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Old 14th May 2011, 06:43
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It's not tricky to watch out of the window to ensure that all ground equipment and personnel are clear. Even if the ground crew gave some sort of signal the Captain should see that the bar hadn't been removed!

Rushing = Reports!
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Old 14th May 2011, 07:06
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" It ended up being tangled with the main gear and the fire crews having to cut it free "

Did it indeed ?. The 737 tow bar is hardly a small piece of kit and, if correct, would suggest it was clearly disconnected and ready to be re-connected to the other large bit of kit, the tug..which is clearly visible ( usually) from the flight deck. Given the distance from the nose to the main gear, how it ended up embedded in the latter to the extent it had to be cut free ( as stated here ) is "interesting" to say the least.

More questions than answers ( as always ) and the official report will no doubt make equally interesting reading as should the human factors aspect.
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Old 14th May 2011, 07:20
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Having been a dispatch for 7 years in a previous life I do not know how many times flight deck have tried to run me over! Sabena, Spanair , Eurofly, to name just a few of the feckers! Now seeing things for the last 7 years from the flight deck I can honestly say that this is just down to complete disregard for SOP's. TUG, TOWBAR, MAN WITH A PIN. After start x-list.
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Old 14th May 2011, 08:17
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Rushing = Reports!

In these multi sector, 25 minute turnaround days, things like this are going to happen. Starting the engines while the PNF is doing a before start cx list (that'll be a hot start and a blown engine then!) , taxi clearance to get ahead of the 4 other aircraft on pushback without even completing engine start or the cx list. And with this happening, it's very easy to lose the SOP sequence and miss something vital........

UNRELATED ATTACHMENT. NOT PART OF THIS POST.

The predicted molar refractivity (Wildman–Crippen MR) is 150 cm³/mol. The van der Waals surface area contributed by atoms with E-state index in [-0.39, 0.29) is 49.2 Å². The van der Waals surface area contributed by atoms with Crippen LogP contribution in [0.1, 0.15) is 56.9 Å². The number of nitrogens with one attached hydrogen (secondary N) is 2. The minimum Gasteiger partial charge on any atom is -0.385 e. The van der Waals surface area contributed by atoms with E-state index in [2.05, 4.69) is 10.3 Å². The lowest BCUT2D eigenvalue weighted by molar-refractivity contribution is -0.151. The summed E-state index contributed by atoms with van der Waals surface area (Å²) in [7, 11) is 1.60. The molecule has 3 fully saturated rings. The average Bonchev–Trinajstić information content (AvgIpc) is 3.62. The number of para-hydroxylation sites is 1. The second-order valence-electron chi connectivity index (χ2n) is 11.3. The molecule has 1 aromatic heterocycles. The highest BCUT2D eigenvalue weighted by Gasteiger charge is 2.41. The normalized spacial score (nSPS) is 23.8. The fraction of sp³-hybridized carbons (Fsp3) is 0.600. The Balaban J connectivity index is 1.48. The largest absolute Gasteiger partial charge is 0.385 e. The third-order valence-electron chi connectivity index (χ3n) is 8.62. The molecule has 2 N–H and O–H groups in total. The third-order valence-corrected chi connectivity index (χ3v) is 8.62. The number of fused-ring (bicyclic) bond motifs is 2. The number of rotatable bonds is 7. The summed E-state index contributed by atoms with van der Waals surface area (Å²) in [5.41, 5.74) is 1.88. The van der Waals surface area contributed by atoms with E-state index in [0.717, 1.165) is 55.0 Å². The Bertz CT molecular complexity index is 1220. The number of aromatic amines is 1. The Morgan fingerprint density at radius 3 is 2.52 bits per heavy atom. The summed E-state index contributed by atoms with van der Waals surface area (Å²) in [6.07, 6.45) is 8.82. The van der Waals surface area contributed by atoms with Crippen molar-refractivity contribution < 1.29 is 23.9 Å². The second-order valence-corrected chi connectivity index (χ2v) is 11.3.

It's up to the Captain primarily to set an example for this reason.
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Old 14th May 2011, 08:47
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Was it:
  • day or night
  • raining
  • training flight
  • ontime
  • headset used
  • how many in pushback crew
  • was any a trainee
More information about mitigating circumstances please
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Old 14th May 2011, 08:47
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Time from cadet to command in RYR - 3000 hours , or just about 3 years.....

Maybe nothing to do with it in this case, but a lot of the guys in the LHS are still relatively inexperienced in all aspects of the operation .....

There is no quick substitute for experience, airmanship etc, it is simply a factor of time, no matter how well one jumps through the hoops etc.

It's not tricky to watch out of the window to ensure that all ground equipment and personnel are clear.
I rest my case !
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Old 14th May 2011, 09:45
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The tow bar was disconnected and left in front of the aircraft, both groundcrew thinking the other had secured it to the tug.

The aircraft then taxied from stand 9 for about 100 metres before grinding to a halt, disembarking the passengers and having the fire crews do their bit.

Now whether the short cuts were taken by the flight deck remains to be seen. If they taxied too early, didnt wait for signals etc, that is pure conjecture. But I'd of thought that as soon as you move such a hefty bit of kit would be immediately noticed. It must of needed a fistful of power!!!!
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Old 14th May 2011, 09:47
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Was it:
day or night
raining
training flight
ontime
headset used
how many in pushback crew
was any a trainee
If SOP was followed i.e TUG, TOWBAR, MAN WITH PIN none of the above matters.
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Old 14th May 2011, 10:27
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Was it:
day or night
raining
training flight
ontime
headset used
how many in pushback crew
was any a trainee
Was it: Friday 13....

Seriously, so often (in every company) the flipping headset doesn't flipping work as no-one will spend the flipping money. So hand signals, confusion, and the lining up of holes.

Sounds like no injury and no damage so hopefully nobodys' arse will be too sore.